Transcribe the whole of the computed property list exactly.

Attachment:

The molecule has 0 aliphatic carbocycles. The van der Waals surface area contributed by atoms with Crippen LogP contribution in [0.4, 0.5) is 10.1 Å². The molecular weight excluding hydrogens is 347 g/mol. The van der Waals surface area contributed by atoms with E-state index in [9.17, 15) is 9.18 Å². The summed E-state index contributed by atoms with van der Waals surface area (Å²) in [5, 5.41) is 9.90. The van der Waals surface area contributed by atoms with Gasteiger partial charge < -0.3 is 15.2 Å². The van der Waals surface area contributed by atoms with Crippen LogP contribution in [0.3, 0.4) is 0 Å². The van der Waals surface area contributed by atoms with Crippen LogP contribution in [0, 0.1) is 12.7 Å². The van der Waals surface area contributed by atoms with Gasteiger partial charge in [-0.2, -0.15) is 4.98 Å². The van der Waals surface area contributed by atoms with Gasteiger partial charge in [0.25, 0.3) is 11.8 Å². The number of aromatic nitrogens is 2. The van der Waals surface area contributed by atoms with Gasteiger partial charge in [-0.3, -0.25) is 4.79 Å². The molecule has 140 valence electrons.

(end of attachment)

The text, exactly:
The molecule has 0 aliphatic carbocycles. The van der Waals surface area contributed by atoms with Crippen LogP contribution in [0.4, 0.5) is 10.1 Å². The molecular weight excluding hydrogens is 347 g/mol. The van der Waals surface area contributed by atoms with E-state index in [9.17, 15) is 9.18 Å². The summed E-state index contributed by atoms with van der Waals surface area (Å²) in [5, 5.41) is 9.90. The van der Waals surface area contributed by atoms with Gasteiger partial charge < -0.3 is 15.2 Å². The van der Waals surface area contributed by atoms with Crippen LogP contribution in [0.3, 0.4) is 0 Å². The van der Waals surface area contributed by atoms with Crippen LogP contribution in [0, 0.1) is 12.7 Å². The van der Waals surface area contributed by atoms with Gasteiger partial charge in [-0.2, -0.15) is 4.98 Å². The van der Waals surface area contributed by atoms with Gasteiger partial charge in [0.25, 0.3) is 11.8 Å². The number of aromatic nitrogens is 2. The van der Waals surface area contributed by atoms with Gasteiger partial charge in [-0.3, -0.25) is 4.79 Å². The molecule has 140 valence electrons.